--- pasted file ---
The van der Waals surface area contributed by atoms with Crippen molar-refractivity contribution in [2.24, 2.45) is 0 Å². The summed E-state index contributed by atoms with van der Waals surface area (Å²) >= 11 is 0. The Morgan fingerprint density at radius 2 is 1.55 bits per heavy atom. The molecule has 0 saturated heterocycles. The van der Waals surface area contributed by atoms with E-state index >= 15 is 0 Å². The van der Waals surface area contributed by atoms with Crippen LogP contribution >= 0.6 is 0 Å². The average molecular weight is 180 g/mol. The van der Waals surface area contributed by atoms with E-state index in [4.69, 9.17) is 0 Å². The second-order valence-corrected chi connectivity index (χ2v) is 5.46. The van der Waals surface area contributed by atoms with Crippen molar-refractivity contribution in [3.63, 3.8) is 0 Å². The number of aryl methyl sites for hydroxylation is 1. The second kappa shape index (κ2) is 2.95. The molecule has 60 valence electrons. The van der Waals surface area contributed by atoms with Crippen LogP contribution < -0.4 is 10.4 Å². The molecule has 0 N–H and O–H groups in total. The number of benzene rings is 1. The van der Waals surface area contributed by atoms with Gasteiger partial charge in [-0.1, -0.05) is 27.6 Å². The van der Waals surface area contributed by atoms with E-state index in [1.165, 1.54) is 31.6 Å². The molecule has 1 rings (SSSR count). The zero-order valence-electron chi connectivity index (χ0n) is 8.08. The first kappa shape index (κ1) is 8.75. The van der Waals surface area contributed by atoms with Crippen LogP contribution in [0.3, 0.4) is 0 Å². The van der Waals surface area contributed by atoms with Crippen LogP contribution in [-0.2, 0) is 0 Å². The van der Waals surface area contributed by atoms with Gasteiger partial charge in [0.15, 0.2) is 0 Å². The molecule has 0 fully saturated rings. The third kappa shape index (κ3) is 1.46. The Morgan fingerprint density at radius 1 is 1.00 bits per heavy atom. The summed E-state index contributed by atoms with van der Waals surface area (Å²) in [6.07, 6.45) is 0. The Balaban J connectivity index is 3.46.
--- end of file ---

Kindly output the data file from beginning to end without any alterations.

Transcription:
The van der Waals surface area contributed by atoms with Crippen molar-refractivity contribution in [2.24, 2.45) is 0 Å². The summed E-state index contributed by atoms with van der Waals surface area (Å²) >= 11 is 0. The Morgan fingerprint density at radius 2 is 1.55 bits per heavy atom. The molecule has 0 saturated heterocycles. The van der Waals surface area contributed by atoms with E-state index >= 15 is 0 Å². The van der Waals surface area contributed by atoms with Crippen LogP contribution >= 0.6 is 0 Å². The average molecular weight is 180 g/mol. The van der Waals surface area contributed by atoms with E-state index in [4.69, 9.17) is 0 Å². The second-order valence-corrected chi connectivity index (χ2v) is 5.46. The van der Waals surface area contributed by atoms with Crippen molar-refractivity contribution in [3.63, 3.8) is 0 Å². The number of aryl methyl sites for hydroxylation is 1. The second kappa shape index (κ2) is 2.95. The molecule has 60 valence electrons. The van der Waals surface area contributed by atoms with Crippen LogP contribution < -0.4 is 10.4 Å². The molecule has 0 N–H and O–H groups in total. The number of benzene rings is 1. The van der Waals surface area contributed by atoms with Gasteiger partial charge in [-0.1, -0.05) is 27.6 Å². The van der Waals surface area contributed by atoms with E-state index in [1.165, 1.54) is 31.6 Å². The molecule has 1 rings (SSSR count). The zero-order valence-electron chi connectivity index (χ0n) is 8.08. The first kappa shape index (κ1) is 8.75. The van der Waals surface area contributed by atoms with Crippen LogP contribution in [0.3, 0.4) is 0 Å². The van der Waals surface area contributed by atoms with Crippen LogP contribution in [-0.2, 0) is 0 Å². The van der Waals surface area contributed by atoms with Gasteiger partial charge in [0.15, 0.2) is 0 Å². The molecule has 0 fully saturated rings. The third kappa shape index (κ3) is 1.46. The Morgan fingerprint density at radius 1 is 1.00 bits per heavy atom. The summed E-state index contributed by atoms with van der Waals surface area (Å²) in [6.07, 6.45) is 0. The Balaban J connectivity index is 3.46.